The Countryside and Rights of Way Act 2000 and the Marine and Coastal Access Act 2009 have both opened sections of the countryside for recreational access, but have also been used as vehicles for the introduction of new environmental law. In drafting the Acts, legislators have included provisions which maintain a balance between private property rights, open access, the interests of agriculture and the conservation of the environment. This paper contends that this attempt to strike a balance between access and the environment has created a new species of environmental regulation, one which balances rights with responsibilities and recognises the additional benefit of access to the countryside as an educator on the environment and rural affairs. Where competing interest groups have formed a consensus on rights of access, it is through a common recognition of the importance of access to the countryside as a vehicle for these secondary benefits.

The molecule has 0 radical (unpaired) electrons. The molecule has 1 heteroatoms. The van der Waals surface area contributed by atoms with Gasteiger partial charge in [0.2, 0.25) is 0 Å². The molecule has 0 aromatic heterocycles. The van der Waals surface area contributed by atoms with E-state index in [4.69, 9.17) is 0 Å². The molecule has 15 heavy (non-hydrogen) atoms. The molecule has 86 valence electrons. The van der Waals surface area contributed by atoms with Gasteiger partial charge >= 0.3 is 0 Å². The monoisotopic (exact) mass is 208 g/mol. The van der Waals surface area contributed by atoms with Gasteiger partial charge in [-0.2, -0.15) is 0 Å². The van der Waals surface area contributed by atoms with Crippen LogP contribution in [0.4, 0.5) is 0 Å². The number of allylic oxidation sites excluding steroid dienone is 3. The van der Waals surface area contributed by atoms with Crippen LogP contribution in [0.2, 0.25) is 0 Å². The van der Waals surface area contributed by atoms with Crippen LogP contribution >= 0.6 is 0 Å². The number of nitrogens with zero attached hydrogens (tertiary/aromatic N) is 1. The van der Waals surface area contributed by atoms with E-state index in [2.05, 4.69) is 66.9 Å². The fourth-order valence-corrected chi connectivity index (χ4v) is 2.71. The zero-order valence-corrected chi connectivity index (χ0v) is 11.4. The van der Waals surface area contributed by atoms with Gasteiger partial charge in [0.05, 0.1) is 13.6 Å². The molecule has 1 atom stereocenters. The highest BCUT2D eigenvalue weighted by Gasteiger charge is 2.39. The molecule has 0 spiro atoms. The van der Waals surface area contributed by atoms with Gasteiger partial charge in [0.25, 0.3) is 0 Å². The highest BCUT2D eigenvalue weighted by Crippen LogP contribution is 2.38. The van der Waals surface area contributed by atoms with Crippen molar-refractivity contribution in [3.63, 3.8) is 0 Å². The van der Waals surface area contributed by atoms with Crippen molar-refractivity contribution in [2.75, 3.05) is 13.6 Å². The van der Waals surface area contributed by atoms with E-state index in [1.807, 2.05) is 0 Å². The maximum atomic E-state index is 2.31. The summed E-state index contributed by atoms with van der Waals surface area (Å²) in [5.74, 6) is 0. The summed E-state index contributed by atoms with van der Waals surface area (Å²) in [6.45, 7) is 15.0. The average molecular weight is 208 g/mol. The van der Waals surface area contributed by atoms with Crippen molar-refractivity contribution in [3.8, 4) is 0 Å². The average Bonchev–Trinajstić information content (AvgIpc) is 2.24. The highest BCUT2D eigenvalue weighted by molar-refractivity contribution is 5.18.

Law and Humanities is a peer-reviewed journal, providing a for for scholarly discourse within the arts and humanities around the subject of law. For this purpose, the arts and humanities disciplines are taken to include literature, history (including history of art), philosophy, theology, classics and the whole spectrum of performance and representational arts. The remit of the journal does not extend to consideration of the laws that regulate practical aspects of the arts and humanities (such as the law of intellectual property). Law and Humanities is principally concerned to engage with those aspects of human experience which are not empirically quantifiable or scientifically predictable.